Sidney Shachnow

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Sidney Shachnow
Sidney Shachnow.jpg
Maj. Gen. Sidney Shachnow, USA
Born(1934-11-23)November 23, 1934
Kaunas, Lithuania
DiedSeptember 27, 2018(2018-09-27) (aged 83)
Southern Pines, North Carolina, U.S.
Arlington National Cemetery
AllegianceUnited States of America
Service/branchUnited States Army
Years of service1952–1994
RankMajor General
Commands heldJohn F. Kennedy Special Warfare Center and School
U.S. Army Berlin
Battles/warsVietnam War
AwardsCombat Infantryman Badge
Silver Star (2)
Bronze Star Medal (3)
Purple Heart (2)

Sidney Shachnow ((1934-11-23)November 23, 1934 – (2018-09-27)September 27, 2018) was a Jewish American Holocaust survivor who attained the rank of Major General in United States Army.[1] He retired in 1994, after over 42 years of active service.


Surviving the Holocaust, a concentration camp, and anti-Semitism[edit]

Sid Shachnow was born in Kaunas, Lithuania on November 23, 1934. At the age of seven, Shachnow was imprisoned in the Kovno Ghetto during World War II because his family was Jewish. For three years, he endured brutalities and lost almost every single one of his extended family members. To increase his prospects of survival, young Shachnow performed heavy manual labor under harsh conditions. He narrowly escaped death only days before Kovno's gruesome "Children's Action", of March 27–28, 1944, when Nazi troops rounded up all children in the camp and marched them to The Ninth Fort for execution or to Auschwitz to be gassed. After escaping the ghetto, Shachnow lived in hiding for months, almost dying from starvation and malnutrition. Shachnow fled west after the Soviets liberated Kovno from the Nazis and began to implement Communism. His 2,000 mile, six-month journey across Europe, mostly on foot, took him across Lithuania, Poland, Czechoslovakia, Hungary, Austria, and finally to American occupied Nuremberg, Germany where he hoped to obtain a visa to the United States. To make a living in war-torn Nuremberg, Shachnow resorted to pirating black market contraband such as nylon stockings and chocolate. It was during this time that he learned to speak German.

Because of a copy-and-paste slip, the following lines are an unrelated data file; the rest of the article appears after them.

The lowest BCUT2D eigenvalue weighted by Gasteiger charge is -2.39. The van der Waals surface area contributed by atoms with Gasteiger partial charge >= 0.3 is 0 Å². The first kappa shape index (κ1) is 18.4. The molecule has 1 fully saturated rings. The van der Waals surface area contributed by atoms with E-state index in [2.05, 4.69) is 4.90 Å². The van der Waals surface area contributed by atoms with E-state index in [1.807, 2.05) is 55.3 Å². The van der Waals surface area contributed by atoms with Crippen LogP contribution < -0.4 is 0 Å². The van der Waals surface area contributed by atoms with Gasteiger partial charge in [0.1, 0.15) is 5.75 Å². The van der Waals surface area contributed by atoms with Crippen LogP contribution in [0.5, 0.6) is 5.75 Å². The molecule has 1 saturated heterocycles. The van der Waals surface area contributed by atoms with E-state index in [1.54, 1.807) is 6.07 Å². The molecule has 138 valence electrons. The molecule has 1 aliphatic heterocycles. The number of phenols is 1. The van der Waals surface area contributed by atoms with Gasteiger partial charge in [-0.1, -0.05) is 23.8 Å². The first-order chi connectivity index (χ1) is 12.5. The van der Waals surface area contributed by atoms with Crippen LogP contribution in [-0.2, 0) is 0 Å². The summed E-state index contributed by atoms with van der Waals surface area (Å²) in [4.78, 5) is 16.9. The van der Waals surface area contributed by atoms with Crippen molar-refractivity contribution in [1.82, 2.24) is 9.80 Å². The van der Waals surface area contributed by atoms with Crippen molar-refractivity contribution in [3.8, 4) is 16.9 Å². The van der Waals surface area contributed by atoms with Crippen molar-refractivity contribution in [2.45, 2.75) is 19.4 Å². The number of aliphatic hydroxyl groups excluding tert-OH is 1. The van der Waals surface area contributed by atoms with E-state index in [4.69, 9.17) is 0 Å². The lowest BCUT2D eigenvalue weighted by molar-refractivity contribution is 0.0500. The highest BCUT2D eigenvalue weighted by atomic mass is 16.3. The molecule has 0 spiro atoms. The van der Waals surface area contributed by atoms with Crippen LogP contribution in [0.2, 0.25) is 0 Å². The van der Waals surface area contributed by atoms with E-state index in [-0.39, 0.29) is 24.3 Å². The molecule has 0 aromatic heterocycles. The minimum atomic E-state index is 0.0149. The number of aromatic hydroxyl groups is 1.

Visa and Immigration[edit]

In 1950, Shachnow obtained a visa and immigrated to Salem, Massachusetts where he attended school for the first time in his life. He took English lessons and worked in the evenings after school to help support the family financially. Just before graduation, he enlisted in the U.S. Army. As a Sergeant First Class, he entered Officer Candidate School and received his commission in the U.S. Army Infantry.

Special Forces and Vietnam[edit]

In 1962 he volunteered for the United States Army Special Forces, also known as the "Green Berets", where he served for the next thirty-two years. After joining Special Forces, Shachnow was promoted to Captain and assigned as Commander of Detachment A-121, his group was deployed to Vietnam's An Long Camp near the Cambodian border along the Mekong River.

Shachnow earned his first Silver Star for combat action there as well as a Purple Heart. He was shot in the leg and the arm simultaneously. After being shot, he applied a tourniquet to his leg and continued to fight, lead and care for his men in battle. He recovered from his wounds and returned home only to be diagnosed with the tuberculosis, typhoid fever and several other illnesses from which he eventually recovered.

After recovering, he earned his bachelor's degree from the University of Nebraska, and the Army promoted him to Major. He couldn't attend the graduation ceremonies; he received deployment orders for his second tour to Vietnam. The Army assigned Shachnow to the 101st Airborne Division, the Screaming Eagles, where he earned his second Silver Star for gallantry in action after escaping death several times.

Cold War, Berlin, Delta Force[edit]

In the 1970s he served as Commander of Det-A (Detachment A...a detachment being the basic SF operational unit), Berlin Brigade, a clandestine unit of Cold War* Green Beret commandos on high alert 24-hours a day. This covert unit was made up of selectively trained and language qualified members of Special Forces, as well as many Eastern European immigrants who brought much-needed culture, geographical and language skills to the assignment. Their missions were classified; they dressed in civilian clothing made in East and West Germany and carried appropriate non-American documentation and identification. Within Special Forces, they were referred to as "Stay Behind" Teams, the detachments that would stay behind if the Soviet Union ever attacked the West. Their mission was the traditional SF mission, that of Unconventional Warfare (UW), to aid those who were subjugated by an occupying force, and assist those who would rebel against the Soviets ( teach indigenous people basic warfare tactics and weapons use, and lead them in operations against the enemy, conducting guerrilla warfare). Many of its members later went on to help form Delta Force (Det A did not itself become Delta Force). Shachnow's status grew as Special Forces grew, rising to the rank of Major General, receiving both a masters and an honorary doctoral degree along the way. He traveled the world, from Vietnam to the Middle East, Africa, Europe, Korea and back to Germany for the fall of the Berlin Wall.